Even though we mostly find caffeine in food products, beverages, and even pills, caffeine in its original form is all-natural! We extract the chemical from around 60 different sources, from coffee to the elusive Kola nut! All of these sources can be found in the natural world, although some sources are far more productive than others. While a synthetic version of caffeine exists, there are so many natural examples that we don’t really need to touch the synthetic ones.
With such a wide variety of sources to choose from, you’d almost expect more products to be caffeinated. However, not all caffeine sources are created equal, and the jolt you get from a cup of coffee is always going to be different than the jolt you get from other caffeinated beverages. In general, these are the primary sources of caffeine in the wild:
- Coffee Beans - One 8oz. cup of coffee has about 95 milligrams of caffeine, putting coffee products near the top of the caffeine list. For reference, the FDA list 400 milligrams of caffeine per day as the recommended amount.
- Cold Brew- For fans of cold brew, the caffeine content is even higher, with around 140 milligrams of caffeine per 8oz., and even higher for Nitro Cold Brew fans (200mg!)
- Tea Leaves and Buds - While many people already associate black tea with caffeine, both green and black teas have caffeine! Green teas have around 28 milligrams of caffeine per cup, while black teas have approximately 47 milligrams of caffeine per cup.
- Cacao Beans - Yes, chocolate has caffeine! Dark chocolate has the most caffeine, as it has the most significant amount of cacao on average. One ounce of dark chocolate has around 47 milligrams of caffeine, and an ounce of milk chocolate comes in about 10-12 milligrams of caffeine.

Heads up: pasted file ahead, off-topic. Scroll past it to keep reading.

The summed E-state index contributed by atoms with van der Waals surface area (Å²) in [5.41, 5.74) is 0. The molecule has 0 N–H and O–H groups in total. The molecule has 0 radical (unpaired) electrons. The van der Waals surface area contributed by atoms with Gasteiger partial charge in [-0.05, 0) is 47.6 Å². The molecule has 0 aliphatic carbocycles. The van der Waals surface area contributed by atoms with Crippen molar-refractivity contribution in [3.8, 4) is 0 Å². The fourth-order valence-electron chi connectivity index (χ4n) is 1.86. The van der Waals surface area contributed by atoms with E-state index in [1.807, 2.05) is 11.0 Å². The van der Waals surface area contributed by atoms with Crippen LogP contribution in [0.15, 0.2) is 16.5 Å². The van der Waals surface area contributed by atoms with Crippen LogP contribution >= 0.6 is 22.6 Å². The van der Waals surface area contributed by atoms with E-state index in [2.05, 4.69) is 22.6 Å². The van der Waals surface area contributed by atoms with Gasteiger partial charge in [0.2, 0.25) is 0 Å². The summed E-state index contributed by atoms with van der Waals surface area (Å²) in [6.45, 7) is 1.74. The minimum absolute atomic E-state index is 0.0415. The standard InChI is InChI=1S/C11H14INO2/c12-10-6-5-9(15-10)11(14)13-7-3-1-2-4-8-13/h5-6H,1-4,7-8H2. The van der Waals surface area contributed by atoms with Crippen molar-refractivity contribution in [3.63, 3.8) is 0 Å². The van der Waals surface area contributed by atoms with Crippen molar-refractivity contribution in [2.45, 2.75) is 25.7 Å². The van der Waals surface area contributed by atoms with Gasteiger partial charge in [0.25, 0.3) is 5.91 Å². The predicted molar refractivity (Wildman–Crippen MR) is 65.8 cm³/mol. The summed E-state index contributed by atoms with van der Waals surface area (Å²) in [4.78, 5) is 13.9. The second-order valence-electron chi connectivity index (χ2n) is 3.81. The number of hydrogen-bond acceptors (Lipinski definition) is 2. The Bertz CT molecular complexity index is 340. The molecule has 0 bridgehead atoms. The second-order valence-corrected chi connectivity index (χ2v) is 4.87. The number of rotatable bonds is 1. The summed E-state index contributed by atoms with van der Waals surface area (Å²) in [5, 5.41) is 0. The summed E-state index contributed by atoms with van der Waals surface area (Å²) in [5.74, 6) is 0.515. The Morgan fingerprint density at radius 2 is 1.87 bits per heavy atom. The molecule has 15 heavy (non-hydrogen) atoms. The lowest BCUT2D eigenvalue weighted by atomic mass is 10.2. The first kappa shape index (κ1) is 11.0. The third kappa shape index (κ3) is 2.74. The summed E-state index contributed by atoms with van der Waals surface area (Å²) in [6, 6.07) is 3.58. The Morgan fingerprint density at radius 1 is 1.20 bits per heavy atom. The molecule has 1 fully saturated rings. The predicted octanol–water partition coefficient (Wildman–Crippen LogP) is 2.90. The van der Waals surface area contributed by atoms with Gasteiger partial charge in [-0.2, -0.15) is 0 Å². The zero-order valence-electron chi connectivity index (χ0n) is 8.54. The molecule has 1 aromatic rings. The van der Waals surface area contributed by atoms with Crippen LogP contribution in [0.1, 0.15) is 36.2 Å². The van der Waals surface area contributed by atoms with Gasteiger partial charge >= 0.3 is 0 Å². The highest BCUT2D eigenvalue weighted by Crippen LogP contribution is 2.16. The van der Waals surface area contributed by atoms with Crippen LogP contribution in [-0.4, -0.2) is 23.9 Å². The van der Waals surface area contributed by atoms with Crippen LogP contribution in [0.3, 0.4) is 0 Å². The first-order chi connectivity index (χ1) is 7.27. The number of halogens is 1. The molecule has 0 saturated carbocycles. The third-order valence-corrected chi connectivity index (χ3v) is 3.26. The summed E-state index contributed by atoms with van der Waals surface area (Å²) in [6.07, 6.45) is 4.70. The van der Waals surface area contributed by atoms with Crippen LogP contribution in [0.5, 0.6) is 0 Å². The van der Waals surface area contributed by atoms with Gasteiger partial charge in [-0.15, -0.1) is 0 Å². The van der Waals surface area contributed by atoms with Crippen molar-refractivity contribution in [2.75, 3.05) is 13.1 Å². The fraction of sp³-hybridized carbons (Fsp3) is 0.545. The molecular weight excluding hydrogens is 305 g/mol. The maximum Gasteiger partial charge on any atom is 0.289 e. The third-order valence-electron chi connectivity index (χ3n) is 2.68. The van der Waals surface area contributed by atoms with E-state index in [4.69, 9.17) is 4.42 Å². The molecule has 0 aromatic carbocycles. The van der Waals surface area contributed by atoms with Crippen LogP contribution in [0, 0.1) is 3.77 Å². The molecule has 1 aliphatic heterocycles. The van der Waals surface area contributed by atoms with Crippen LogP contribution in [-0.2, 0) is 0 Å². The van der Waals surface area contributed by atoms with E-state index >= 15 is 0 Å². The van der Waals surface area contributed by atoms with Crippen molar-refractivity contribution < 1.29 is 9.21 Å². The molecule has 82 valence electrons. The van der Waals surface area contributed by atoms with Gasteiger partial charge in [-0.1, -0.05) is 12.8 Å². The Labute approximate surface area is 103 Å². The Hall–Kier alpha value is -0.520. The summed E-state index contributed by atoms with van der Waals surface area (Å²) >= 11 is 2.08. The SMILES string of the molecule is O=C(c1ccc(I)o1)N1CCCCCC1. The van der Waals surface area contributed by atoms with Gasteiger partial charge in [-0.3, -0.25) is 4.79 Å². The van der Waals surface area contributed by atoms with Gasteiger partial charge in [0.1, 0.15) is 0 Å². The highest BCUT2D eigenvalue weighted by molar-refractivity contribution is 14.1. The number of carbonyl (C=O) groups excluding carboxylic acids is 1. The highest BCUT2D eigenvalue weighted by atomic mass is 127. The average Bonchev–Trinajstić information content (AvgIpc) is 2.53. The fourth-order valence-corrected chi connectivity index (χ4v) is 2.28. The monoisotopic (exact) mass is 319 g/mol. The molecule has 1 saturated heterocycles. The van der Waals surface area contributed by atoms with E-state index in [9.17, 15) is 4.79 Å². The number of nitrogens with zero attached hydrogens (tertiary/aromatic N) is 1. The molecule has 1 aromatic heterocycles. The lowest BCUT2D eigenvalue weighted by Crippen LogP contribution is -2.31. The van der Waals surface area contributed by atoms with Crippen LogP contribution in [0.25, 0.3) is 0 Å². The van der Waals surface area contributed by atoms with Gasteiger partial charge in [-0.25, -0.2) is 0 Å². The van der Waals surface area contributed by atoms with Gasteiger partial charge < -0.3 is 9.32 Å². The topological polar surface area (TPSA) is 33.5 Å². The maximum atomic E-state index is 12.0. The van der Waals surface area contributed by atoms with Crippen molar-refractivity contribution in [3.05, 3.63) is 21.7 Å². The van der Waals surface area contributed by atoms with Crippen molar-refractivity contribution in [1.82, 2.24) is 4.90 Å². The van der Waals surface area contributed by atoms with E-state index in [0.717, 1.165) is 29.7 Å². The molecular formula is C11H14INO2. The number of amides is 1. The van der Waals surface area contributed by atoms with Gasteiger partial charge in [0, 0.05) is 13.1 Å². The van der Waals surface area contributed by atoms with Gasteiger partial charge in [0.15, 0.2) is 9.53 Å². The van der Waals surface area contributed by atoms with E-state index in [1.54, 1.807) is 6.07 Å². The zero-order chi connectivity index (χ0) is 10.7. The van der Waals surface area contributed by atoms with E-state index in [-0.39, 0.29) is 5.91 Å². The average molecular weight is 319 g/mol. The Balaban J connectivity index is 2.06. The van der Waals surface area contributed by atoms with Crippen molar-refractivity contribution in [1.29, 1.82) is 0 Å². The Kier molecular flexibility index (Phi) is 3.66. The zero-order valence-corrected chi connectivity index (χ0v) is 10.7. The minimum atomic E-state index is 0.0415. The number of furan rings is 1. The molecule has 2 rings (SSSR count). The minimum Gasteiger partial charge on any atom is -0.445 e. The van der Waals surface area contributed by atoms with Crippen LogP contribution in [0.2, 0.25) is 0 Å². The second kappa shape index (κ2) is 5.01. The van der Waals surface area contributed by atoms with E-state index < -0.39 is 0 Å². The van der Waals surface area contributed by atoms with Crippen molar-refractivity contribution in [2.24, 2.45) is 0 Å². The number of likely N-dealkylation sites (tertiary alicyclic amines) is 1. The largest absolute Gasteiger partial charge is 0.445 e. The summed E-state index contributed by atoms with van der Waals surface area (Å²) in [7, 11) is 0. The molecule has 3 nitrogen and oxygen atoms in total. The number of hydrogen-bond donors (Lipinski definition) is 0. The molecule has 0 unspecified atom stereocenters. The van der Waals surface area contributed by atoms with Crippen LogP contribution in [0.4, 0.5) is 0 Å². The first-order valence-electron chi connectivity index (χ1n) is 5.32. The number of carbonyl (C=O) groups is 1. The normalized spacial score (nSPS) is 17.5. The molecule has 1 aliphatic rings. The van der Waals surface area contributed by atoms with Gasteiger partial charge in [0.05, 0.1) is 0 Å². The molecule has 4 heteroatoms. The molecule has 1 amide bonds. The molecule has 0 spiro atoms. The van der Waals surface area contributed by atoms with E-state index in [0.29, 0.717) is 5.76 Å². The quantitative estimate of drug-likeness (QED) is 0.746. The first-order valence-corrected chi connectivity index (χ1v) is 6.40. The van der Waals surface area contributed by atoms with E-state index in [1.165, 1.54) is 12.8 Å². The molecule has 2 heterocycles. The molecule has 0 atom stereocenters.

- Yerba Mate Leaves - Yerba Mate has become incredibly popular in recent years, particularly as an alternative to coffee. An 8oz. cup of Yerba Mate has around 40 milligrams of caffeine, making it the perfect balance between coffee and energy drinks!
- Guarana - You probably don’t recognize this name on the list, and that’s not surprising! Guarana comes from the seeds of a South American plant, with each seed containing almost four times as much caffeine as coffee beans! For this reason, Guarana is used to extract caffeine for energy drinks, soft drinks, and caffeine pills.
- Kola Nuts - Similar to Guarana, you probably haven’t heard of this West African nut before, but it is another ingredient that contributes to caffeine in many of your favorite caffeinated foods and drinks. One nut is equivalent to two full cups of coffee!
The ingredients on this list account for the majority of caffeine consumed in the world. From coffee-flavored ice cream to pain relievers and energy drinks, caffeine has worked its way into so many parts of our lives.
At High Brew, our favorite form of caffeine will always be a good cold brew! We craft our cold brew specifically for coffee lovers and adventurers on the search for their next favorite source of caffeine. Try one of our many flavors today, or even explore the wild world of nitro cold brew (think the texture of beer but it’s coffee!)